Management costs for endangered species

David S. Wilcove, Linus Y. Chen

Research output: Contribution to journalArticlepeer-review

83 Scopus citations


Many locations protected on behalf of endangered species require active management to maintain their long-term suitability for the species in question. This need is especially acute for those endangered species threatened by alien species or the disruption of natural fire disturbance regimes. Efforts to secure adequate funding for habitat management have been hampered by the lack of cost information on a national or regional level. Based on published data and interviews with over 160 scientists and land managers, we estimate that the cost of managing currently occupied habitats of U.S. endangered species threatened by alien species or the disruption of fire regimes totals at least $32-42 million per year (1997 $U.S.). Without this level of support or more, approximately 60% of U.S. endangered species could face continued declines or extinction, even if their habitats are nominally protected.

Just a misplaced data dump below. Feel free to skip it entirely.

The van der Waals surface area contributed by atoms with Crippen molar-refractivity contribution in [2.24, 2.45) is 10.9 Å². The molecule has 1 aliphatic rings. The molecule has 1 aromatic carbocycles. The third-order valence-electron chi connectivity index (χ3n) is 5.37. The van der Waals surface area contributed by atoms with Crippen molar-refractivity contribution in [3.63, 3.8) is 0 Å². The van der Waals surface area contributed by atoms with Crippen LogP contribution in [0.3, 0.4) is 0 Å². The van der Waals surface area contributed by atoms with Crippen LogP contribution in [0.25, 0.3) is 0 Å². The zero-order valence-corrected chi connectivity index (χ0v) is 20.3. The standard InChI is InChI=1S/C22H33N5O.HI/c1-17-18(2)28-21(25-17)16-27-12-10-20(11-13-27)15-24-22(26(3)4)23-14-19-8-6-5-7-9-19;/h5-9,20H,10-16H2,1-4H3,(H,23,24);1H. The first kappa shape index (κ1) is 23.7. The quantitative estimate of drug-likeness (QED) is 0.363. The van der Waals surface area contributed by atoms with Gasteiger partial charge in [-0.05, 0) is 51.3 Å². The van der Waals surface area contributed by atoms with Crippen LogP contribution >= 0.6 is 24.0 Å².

Original languageEnglish (US)
Pages (from-to)1405-1407
Number of pages3
JournalConservation Biology
Issue number6
StatePublished - 1998
Externally publishedYes

All Science Journal Classification (ASJC) codes

  • Ecology, Evolution, Behavior and Systematics
  • Ecology
  • Nature and Landscape Conservation


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